Ageing - A Series of Reflections

Blog 15 Image Ageing 4 Ripeness 0ct 11Part 4. Ripeness. Some wise persons tell me that we do not age, we ripen! In my last piece, I found myself rejoicing in the greening power of Hildegard of Bingen’s viriditas, as I discovered that it can be cultivated and grow within us, opening us up to a spring- time of the soul even as we grow older and less active. Now I add to that the consoling idea that we also ripen.

The Lithuanian poet and Nobel Laureate, Czeslaw Milosz admits, unashamedly that he stumbled, on what he called ‘late ripeness’ as he approaches his ninetieth year. Big ‘roundy’ birthdays have this effect on us. A door opens for him, he says, and he enters ‘the clarity of early morning.’  For him it was a moment of clear-sightedness, of healing, and redemption.

Slowly, he recontextualises his life, gifted as he is with an expanded consciousness.

He sees his life in a new way. In the past, he had suffered persecution under the Stalinist regime, was silenced as an artist and forced into exile. Even if we don’t know the full details of his life, we know enough to understand the process by which he finds a new level of ripeness in old age. He leads us, step by step, through a process we can follow.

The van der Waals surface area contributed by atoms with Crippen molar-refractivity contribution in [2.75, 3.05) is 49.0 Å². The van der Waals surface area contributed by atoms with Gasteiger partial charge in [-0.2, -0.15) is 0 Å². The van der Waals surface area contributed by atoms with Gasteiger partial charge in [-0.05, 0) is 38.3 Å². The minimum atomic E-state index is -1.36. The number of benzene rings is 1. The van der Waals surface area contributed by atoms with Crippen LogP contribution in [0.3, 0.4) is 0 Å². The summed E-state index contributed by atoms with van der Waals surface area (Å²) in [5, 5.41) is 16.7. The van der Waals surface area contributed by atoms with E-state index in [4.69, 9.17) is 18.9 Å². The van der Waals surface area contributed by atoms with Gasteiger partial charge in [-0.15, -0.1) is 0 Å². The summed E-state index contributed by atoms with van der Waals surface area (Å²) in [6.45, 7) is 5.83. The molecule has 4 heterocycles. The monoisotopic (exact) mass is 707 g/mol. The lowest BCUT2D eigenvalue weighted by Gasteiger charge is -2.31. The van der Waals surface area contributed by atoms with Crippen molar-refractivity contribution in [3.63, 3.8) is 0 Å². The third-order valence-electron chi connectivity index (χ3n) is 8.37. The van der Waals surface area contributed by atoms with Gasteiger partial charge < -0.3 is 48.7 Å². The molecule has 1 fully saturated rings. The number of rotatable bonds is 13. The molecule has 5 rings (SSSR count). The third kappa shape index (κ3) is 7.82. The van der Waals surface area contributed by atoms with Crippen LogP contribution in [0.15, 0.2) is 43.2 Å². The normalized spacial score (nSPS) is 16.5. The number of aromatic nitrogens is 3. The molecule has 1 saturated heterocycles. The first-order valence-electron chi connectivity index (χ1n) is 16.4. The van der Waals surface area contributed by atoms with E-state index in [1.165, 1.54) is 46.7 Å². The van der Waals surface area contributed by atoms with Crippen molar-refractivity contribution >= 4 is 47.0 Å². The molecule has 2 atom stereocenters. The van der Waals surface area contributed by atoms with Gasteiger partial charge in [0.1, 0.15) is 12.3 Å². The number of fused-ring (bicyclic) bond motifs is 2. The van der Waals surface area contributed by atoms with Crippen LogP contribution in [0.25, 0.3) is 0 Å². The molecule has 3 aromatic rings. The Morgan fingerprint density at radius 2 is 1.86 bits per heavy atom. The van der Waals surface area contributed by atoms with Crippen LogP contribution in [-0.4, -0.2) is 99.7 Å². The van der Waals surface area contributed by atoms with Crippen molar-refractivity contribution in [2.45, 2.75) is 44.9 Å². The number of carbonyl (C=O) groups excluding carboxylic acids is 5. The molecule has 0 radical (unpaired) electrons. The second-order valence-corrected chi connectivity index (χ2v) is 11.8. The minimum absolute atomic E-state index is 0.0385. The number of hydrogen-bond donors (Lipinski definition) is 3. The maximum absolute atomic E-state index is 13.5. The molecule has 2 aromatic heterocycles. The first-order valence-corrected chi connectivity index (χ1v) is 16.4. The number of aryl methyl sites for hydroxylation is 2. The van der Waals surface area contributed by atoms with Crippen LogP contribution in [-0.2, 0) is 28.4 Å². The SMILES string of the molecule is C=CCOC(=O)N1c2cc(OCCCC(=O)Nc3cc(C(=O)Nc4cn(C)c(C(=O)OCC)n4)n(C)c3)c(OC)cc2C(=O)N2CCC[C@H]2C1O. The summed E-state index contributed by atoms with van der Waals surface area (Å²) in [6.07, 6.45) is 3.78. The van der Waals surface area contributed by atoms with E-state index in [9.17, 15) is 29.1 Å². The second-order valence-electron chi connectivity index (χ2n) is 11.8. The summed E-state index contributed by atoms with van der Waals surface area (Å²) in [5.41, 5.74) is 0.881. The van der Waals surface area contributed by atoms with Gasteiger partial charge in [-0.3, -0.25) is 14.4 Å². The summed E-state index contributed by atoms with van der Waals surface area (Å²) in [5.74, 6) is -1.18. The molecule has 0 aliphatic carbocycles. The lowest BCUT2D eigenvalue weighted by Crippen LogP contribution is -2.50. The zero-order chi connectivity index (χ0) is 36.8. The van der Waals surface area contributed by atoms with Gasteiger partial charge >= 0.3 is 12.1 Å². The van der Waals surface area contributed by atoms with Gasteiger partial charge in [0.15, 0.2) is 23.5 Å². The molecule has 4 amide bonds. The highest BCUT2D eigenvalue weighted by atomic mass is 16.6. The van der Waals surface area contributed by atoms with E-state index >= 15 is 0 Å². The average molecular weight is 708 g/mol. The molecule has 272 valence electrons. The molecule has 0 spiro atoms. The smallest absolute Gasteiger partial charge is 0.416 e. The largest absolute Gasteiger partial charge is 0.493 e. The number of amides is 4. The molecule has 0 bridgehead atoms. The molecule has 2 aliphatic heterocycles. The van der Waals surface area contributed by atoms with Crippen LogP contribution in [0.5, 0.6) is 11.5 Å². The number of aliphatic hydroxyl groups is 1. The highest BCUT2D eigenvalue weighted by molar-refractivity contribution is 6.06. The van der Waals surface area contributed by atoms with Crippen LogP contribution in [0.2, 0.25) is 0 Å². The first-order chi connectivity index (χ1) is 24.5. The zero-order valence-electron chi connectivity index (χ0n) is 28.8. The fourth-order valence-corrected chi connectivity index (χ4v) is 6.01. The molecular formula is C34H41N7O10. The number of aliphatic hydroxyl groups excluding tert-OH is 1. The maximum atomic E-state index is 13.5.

First, he sees his ‘former lives’ depart, ‘like ships, together with their sorrows.’ A space opens up, where on the palette of his memory, he creates a colourful collage of the works he has created, ready to be appreciated and exhibited ‘better than before.’ His only regret is, like all of us, he used only ‘a hundredth part of the talent entrusted to him.’  His talent is God-given. He knows there are dreams he can still fulfil.

Although at one time he was forced to leave his homeland, it never left him. A deep Christian faith connects him to his people, strong in the realisation that ’We are all children of the king,’ and his life’s work like many, is to be ‘a worker in the vineyard.’

We can learn from Milosz that it is never too late to awaken to the wonder of a life dedicated to truth and beauty. By recontextualising his life, he can let go of hurt and be grateful for the immense talent entrusted to him. He was never separated from his compatriots since they were all united in the faith that bound them together as workers for the kingdom of God.

Milosz’s poem inspires us to pause, to allow our consciousness to expand, and decide to travel light into later life, grateful for the talents entrusted to us and the work we have achieved. You and I are too old now to be victims of the past. Ours is a time to be grateful. Awareness of what unites is stronger than what separates us. The notion that ‘We are all children of the king’ brings us spiritually closer to one another and capable of a universal fellowship with all humankind who, like us, labour in God’s vineyard, ‘whether they are aware of it or not.’   

By Úna Agnew SSL